Sometimes our physical symptoms can be interpreted in a variety of ways. For instance when someone describes butterflies in their stomach, it could mean they are anxious or it may mean they are excited or maybe there is yet another explanation.

Iridescent, Chromatic, PrismaticWhen my daughter was young, we were going to visit a friend and for the first time, she was to stay for a visit on her own. As we drove there, she said it felt as though there were butterflies in her stomach. I knew that she was probably a bit anxious about staying on her own, but also that she really like the family we were going to visit and was most likely she was also excited. Without asking her aboutIridescent, Chromatic, Prismatic the details her feelings, I asked her what colour the butterflies were. I asked if they were dark in colour or if they were more like the colours of the rainbow. She immediately said she thought they were the colourful kind. With this imagery we were then able to talk about how one feeling can have muliple meanings. It also allowed her to choose her emotion regardless of the physical sensation she was feeling in her body. She chose to be excited.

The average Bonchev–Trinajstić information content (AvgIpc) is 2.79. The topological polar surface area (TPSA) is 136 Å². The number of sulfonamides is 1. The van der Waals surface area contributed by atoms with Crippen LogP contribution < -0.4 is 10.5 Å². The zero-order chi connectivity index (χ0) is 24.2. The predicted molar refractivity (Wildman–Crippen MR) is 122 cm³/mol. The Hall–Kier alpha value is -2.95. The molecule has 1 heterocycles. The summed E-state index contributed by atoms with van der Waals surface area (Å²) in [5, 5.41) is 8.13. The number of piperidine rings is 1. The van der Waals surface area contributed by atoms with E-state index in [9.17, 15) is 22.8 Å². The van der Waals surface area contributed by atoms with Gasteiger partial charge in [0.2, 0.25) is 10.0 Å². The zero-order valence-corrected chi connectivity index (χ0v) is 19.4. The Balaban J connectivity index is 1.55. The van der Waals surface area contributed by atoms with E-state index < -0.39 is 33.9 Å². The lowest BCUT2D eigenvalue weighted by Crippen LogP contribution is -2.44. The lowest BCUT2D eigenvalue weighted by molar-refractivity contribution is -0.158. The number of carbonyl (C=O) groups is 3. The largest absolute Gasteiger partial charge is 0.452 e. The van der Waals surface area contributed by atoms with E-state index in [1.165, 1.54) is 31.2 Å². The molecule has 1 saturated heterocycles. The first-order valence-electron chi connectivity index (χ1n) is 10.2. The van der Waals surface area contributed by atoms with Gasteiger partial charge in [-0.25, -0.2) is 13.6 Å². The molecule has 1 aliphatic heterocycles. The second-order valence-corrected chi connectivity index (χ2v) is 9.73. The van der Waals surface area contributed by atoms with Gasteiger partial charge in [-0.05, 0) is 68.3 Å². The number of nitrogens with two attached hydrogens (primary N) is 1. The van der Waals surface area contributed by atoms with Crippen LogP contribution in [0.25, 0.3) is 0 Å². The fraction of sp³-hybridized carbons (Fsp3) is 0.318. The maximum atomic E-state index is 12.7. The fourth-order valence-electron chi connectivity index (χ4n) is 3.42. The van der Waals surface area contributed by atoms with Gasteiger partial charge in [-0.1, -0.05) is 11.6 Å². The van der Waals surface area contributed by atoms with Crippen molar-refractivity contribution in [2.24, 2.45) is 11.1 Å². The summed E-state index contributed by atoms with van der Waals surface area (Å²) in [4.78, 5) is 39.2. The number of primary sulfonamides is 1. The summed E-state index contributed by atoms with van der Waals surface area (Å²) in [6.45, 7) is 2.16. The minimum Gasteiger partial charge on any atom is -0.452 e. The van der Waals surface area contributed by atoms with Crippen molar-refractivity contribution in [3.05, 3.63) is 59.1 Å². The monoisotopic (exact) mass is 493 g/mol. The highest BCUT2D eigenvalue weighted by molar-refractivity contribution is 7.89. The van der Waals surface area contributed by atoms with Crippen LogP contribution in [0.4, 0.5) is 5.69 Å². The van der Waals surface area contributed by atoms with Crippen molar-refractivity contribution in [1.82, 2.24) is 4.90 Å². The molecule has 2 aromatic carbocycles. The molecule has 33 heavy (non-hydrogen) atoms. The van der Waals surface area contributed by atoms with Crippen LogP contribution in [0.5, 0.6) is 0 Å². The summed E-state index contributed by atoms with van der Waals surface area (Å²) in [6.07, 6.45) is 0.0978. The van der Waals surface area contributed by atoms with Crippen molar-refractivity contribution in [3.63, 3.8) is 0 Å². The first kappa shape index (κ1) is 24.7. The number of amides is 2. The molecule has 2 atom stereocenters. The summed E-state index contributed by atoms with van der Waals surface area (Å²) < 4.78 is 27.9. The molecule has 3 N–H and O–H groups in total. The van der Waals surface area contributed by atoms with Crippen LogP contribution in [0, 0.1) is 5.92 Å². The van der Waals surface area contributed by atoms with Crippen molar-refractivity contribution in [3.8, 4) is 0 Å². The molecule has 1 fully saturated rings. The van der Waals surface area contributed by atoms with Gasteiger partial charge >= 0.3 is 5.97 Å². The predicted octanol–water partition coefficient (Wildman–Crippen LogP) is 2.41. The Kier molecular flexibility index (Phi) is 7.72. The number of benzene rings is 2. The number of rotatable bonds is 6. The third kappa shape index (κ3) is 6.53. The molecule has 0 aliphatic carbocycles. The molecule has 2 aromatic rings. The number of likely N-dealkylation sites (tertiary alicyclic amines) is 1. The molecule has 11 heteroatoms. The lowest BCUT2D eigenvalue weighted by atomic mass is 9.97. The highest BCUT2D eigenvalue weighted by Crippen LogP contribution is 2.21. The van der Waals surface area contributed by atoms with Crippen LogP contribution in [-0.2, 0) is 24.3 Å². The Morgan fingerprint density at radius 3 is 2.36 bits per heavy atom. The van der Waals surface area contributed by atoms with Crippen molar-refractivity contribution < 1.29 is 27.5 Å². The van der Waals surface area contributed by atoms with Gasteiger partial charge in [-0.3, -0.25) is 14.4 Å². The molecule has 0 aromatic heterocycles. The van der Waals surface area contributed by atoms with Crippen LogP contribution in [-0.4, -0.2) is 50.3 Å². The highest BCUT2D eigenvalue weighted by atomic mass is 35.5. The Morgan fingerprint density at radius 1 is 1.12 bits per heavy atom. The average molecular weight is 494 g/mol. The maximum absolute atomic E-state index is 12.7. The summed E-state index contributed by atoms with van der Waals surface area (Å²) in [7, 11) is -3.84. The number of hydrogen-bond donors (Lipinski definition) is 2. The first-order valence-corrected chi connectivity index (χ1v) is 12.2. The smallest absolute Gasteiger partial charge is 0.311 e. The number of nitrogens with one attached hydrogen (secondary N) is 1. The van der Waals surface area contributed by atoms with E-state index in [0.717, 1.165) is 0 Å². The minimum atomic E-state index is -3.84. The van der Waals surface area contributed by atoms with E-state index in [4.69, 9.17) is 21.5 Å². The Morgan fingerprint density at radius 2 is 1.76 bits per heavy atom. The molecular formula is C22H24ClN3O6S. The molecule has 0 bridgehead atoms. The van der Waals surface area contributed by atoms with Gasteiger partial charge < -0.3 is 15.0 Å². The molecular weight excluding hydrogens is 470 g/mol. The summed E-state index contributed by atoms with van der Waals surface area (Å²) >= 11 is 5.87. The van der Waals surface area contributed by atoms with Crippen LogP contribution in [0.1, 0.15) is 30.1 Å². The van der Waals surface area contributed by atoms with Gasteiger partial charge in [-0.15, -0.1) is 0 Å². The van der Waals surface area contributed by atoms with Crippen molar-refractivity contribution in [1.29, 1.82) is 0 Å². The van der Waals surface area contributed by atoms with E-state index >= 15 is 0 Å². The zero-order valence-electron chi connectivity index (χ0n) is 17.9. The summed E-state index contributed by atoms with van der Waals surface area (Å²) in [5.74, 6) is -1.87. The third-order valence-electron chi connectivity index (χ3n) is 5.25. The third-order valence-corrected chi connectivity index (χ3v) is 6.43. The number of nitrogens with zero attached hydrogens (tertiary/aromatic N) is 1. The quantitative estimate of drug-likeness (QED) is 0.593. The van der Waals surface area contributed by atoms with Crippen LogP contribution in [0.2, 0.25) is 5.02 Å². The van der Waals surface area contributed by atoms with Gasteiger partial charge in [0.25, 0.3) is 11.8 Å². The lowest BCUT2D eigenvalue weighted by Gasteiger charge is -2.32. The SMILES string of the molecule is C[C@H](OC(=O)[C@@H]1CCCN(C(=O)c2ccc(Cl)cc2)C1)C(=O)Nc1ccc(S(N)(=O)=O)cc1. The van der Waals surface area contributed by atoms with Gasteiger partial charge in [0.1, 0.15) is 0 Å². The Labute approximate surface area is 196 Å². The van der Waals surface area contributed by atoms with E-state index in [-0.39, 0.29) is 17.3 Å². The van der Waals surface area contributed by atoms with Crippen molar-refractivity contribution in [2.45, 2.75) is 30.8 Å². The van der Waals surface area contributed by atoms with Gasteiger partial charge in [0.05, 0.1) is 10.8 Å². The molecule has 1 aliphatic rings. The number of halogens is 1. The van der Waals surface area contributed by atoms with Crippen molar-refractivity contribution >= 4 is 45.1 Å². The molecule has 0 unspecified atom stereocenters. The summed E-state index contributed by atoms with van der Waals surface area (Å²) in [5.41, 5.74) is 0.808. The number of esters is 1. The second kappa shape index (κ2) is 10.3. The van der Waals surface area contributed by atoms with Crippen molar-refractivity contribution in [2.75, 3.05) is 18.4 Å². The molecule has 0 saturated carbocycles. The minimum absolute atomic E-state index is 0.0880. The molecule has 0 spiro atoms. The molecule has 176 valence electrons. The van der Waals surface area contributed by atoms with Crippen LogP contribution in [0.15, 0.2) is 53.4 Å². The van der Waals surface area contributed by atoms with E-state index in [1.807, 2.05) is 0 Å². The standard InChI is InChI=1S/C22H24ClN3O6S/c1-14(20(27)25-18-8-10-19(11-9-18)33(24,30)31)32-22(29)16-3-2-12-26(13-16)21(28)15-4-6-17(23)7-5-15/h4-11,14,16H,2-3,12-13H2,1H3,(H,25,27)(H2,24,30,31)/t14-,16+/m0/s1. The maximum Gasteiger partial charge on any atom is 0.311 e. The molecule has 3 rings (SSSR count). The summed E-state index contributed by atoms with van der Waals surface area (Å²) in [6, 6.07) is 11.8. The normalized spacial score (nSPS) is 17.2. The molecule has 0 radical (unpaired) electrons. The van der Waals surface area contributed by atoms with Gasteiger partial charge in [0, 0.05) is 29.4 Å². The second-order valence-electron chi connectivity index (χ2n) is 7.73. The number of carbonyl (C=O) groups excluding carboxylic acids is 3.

This story illustrates how we can choose a perspective and alter our experience. When our thoughts are focused on fear or negativity, we will often interpret our world in a negative way. If we are feeling light and hopeful we are more likely to see possibility in even difficult situations. But how can we notice how our perspectives are influencing our thoughts and actions in the world? Is this something we can actually choose?

My answer to this is that it takes practice. Becoming aware of thought patterns and emotions is much like becoming a witness of our internal world, imagining ourselves on the outside looking in. We are more likely to pay attention to our external world and to disregard our own internal workings. One way to start this practice is to take note of the external world and to then draw your attention to your responses, both thoughts and emotions. Start this practice by paying attention to your next meal. Notice your thoughts as you sit down to eat the food, then also take note of your emotions. Try to let go of judgements and just be curious. Do you think your thoughts and emotions influenced the way you experienced the food?

“Everything is created twice, first in the mind and then in reality.” ~Robin S. Sharma

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